Man called Israel wins hearts in Africa
Israel Gotora doesn’t believe his meeting with Rabbi Ramon Widmonte, the dean of the Academy of Jewish Thought and Learning, in an Uber from OR Tambo International Airport earlier this year was a fluke. “I don’t believe it was an accident,” he told the SA Jewish Report.
Being named ‘Israel’ had led him to a life-long focus and interest in the Jewish homeland and its people. Since he was a child, growing up in Harare, Zimbabwe, people would mockingly call Israel Gotora names like “Palestine” or “Egypt”. This made him curious about the history and origins of his birth name.
“I ended up going to a library, a school, and studying more and more about Israel,” he said, “and I kept reading the Bible, where they talk about the children of Israel. I studied Jewish and Israeli history, such as the Six-Day War, the Yom Kippur War, and the War of Independence. I went through the encyclopaedia, and read more and more and suddenly, I began to know so much about Israel.”
He decided he wanted to visit Israel one day. “I tried to raise money to go to Israel and people would ask me why I wanted to go, whether it was for a course or university or something, and I would say, ‘No, I just want to be there.’”
“There’s something special about that place,” said Gotora. When his father passed away, he used the money he had inherited to organise a trip to Israel. He travelled to Israel for the first time in 1996, and continued to go there every year from 1996 until the COVID-19 pandemic.
“When I was there, I said to myself, “This place looks so beautiful. It’s got so much biblical history. I wonder why many more of us aren’t coming here?”, Gotora said. He began to promote trips to Israel and when the Israeli embassy opened in Zimbabwe, he became one of the friends of the embassy.
To date, he has organised 126 trips to Israel and given several interviews on radio, TV, and in newspapers about Israel.
About 10 years ago, Gotora began learning Hebrew. “We got involved with a Jewish school in Harare,” he said. “We began to learn Hebrew, which started becoming useful on my trips to Israel. I then became a tour guide in Israel.”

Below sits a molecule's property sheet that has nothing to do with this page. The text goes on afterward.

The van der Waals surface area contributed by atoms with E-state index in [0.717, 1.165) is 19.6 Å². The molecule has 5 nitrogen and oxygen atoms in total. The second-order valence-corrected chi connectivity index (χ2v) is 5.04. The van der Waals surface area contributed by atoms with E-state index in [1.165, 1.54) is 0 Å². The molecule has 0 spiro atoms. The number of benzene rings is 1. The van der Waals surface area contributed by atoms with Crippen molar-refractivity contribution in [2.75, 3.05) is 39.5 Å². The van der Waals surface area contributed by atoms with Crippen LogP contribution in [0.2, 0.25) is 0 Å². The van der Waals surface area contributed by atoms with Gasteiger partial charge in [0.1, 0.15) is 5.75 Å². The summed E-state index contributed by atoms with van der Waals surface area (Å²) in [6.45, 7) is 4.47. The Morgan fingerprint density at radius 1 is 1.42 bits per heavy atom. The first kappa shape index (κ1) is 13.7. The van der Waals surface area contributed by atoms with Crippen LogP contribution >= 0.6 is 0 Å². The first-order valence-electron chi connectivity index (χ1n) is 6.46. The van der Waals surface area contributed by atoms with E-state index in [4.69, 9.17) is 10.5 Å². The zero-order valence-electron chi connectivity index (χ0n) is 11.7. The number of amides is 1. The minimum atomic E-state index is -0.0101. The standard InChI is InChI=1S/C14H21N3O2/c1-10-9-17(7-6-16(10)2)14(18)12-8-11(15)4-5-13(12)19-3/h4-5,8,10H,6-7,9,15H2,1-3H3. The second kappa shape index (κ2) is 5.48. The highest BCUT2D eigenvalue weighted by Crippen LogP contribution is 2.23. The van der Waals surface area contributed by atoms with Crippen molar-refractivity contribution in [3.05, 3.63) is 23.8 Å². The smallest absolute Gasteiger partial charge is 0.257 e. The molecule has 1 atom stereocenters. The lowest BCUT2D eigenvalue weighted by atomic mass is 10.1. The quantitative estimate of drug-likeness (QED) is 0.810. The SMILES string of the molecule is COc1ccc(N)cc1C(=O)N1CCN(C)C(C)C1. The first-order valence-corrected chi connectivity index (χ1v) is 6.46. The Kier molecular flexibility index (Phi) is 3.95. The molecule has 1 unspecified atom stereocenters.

He began organising tours from the Democratic Republic of the Congo, Zambia, and Swaziland, before trying to organise tours from South Africa. Gotora then met a woman from El Al who suggested that he get involved with Uber as a “side hustle”. He would regularly transport people from the airport, meeting people from around the world, including those who had flown in from Israel.
After learning about the Jewish faith, one of the practices that became ingrained in him was to bless any Jewish person he came across. “When I saw anybody who spoke with a Hebrew accent or looked Jewish, I would just say something like, ‘G-d bless you, and all the Jewish people’ in Hebrew.”
On one of his Uber trips from OR Tambo he met Widmonte, who was returning from a symposium for Jewish and Hebrew in education in Cape Town.
Gotora blessed Widmonte in Hebrew. The rabbi was so impressed by the encounter, he recorded some of the conversations and posted it on Facebook, with the caption, “What an astounding encounter.”
This year, Gotora started an organisation called “Israel’s Friends in Africa” which aims to keep members updated with accurate information on current events in Israel and the Jewish community. “We’re happy to be in South Africa where we have a vibrant Jewish community. We want the Jewish community to feel blessed and know that they have a lot of friends here in Africa. It’s not just me here. It’s a whole lot of us,” he said.
In light of recent events in Israel, Gotora said, “On behalf of Israel’s Friends in Africa, I would like to give a message of solidarity with Israel and the Jewish people all over the world to say that G-d is a G-d of covenant who keeps his promises. Israel is here to stay. The world will marvel at what Israel will achieve at the end of this war as they marvelled after Israel’s War of Independence, the Six-Day War, the Yom Kippur War, and all the wars after that.”